|No nonsense when it comes to doctrine|
Here, I will quote some splendid passages from John XXIII’s inaugural encyclical Ad Petri Cathedram and some from Mater et Magistra that show the clarity and vigor of his defense of Catholic truth. He is so opposed to relativism, indifferentism, laxism, or muddled thinking that he would probably have caused heart failure in a gathering of ecclesiastics today. His language reminds me a great deal of Pope Benedict’s “dictatorship of relativism” theme.
So, the next time someone praises John XXIII for “opening up the Church” or “moving her into the modern world” or “introducing a new spirit” or some such slogan, you might counter with a depiction of the saint’s intransigent defense of Catholic truth, his insistence on the unity and unicity of the Catholic Church, his urgent invitations to Protestants to let go of their errors and return to their common Mother, his skirmishes against the emerging cult of hedonism, the idolatry of technics, and the dictatorship of relativism—in short, all of the ways in which he prepared for the Paul VI of Humanae Vitae, the John Paul II of Veritatis Splendor, and the Benedict XVI of Deus Caritas Est.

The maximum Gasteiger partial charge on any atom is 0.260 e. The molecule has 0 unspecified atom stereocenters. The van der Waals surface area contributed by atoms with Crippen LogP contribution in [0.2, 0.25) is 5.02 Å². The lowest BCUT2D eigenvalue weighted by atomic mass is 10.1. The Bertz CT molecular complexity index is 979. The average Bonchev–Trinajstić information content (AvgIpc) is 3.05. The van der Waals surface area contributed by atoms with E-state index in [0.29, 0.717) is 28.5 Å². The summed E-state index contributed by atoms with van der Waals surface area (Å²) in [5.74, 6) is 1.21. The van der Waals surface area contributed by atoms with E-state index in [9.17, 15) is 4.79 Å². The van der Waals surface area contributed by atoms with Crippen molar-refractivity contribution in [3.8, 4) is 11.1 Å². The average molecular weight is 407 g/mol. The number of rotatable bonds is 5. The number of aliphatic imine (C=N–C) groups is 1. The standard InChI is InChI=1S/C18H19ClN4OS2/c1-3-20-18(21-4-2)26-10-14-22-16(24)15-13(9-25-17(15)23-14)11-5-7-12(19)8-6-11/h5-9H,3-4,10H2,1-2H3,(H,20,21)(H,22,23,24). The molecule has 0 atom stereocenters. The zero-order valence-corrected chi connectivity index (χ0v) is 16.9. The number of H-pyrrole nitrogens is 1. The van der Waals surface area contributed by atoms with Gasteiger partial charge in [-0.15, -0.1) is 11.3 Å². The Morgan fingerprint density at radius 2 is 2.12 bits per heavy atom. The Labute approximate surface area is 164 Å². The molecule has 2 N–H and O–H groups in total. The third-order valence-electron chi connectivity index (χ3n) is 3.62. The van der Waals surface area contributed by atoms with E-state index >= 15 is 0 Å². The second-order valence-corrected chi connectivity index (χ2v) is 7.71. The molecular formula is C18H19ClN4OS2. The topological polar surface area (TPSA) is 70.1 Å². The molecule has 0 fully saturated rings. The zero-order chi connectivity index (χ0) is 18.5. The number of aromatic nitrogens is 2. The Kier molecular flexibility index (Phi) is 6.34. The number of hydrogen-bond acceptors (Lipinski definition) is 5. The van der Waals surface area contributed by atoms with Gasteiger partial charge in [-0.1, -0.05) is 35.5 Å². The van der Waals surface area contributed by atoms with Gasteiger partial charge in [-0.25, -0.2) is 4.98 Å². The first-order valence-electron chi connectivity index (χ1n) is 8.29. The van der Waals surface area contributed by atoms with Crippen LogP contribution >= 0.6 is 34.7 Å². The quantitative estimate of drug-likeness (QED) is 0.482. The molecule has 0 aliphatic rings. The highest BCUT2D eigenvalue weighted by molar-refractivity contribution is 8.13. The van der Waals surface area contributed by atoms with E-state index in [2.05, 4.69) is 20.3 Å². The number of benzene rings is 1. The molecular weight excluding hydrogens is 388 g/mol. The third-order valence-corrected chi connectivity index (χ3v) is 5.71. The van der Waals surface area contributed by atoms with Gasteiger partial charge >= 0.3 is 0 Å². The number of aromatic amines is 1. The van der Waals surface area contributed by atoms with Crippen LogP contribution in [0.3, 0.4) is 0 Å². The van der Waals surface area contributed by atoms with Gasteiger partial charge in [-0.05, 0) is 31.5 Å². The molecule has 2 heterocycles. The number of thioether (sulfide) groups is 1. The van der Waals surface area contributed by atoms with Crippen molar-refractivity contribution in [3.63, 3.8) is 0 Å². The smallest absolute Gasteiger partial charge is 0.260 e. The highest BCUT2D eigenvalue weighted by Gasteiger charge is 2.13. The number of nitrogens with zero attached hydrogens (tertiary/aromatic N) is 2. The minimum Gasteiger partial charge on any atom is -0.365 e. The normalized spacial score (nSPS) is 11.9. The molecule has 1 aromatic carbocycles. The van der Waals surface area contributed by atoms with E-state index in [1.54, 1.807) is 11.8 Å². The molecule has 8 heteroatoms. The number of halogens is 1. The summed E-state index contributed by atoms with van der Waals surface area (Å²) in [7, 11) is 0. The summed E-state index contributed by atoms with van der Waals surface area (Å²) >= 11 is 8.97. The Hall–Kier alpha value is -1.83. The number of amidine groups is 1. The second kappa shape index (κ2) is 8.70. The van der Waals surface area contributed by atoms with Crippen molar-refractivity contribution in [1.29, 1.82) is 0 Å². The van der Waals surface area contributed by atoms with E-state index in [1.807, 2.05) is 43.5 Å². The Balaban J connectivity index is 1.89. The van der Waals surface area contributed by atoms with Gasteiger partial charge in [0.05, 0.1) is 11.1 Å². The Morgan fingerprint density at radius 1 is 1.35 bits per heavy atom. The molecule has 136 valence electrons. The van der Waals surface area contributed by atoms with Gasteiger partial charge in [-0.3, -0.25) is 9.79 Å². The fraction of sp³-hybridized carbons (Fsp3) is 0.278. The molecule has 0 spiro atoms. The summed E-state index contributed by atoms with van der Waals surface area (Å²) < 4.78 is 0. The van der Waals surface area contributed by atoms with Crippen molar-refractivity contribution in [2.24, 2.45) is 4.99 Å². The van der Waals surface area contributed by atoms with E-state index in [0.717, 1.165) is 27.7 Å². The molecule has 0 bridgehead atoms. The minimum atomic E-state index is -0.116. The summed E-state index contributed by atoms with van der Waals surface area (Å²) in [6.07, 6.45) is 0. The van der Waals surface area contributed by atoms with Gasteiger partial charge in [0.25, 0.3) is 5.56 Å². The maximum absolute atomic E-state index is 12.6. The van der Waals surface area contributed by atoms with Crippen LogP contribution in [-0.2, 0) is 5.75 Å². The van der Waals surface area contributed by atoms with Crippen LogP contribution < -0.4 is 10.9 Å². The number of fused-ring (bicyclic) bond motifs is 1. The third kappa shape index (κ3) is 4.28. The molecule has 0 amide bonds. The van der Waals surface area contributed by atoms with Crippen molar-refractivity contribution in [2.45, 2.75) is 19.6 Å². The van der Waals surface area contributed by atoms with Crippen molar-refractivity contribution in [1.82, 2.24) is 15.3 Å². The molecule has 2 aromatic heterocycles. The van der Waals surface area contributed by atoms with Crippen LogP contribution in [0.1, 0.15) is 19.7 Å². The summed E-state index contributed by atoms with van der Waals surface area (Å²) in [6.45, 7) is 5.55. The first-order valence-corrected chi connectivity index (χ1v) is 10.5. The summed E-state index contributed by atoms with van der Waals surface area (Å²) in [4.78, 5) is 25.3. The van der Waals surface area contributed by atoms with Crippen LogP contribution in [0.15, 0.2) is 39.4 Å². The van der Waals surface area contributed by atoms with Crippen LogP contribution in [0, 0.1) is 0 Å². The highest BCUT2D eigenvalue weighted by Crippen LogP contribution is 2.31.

Ad Petri Cathedram (June 29, 1959)
All the evils which poison men and nations and trouble so many hearts have a single cause and a single source: ignorance of the truth—and at times even more than ignorance, a contempt for truth and a reckless rejection of it. Thus arise all manner of errors, which enter the recesses of men’s hearts and the bloodstream of human society as would a plague. These errors turn everything upside down: they menace individuals and society itself.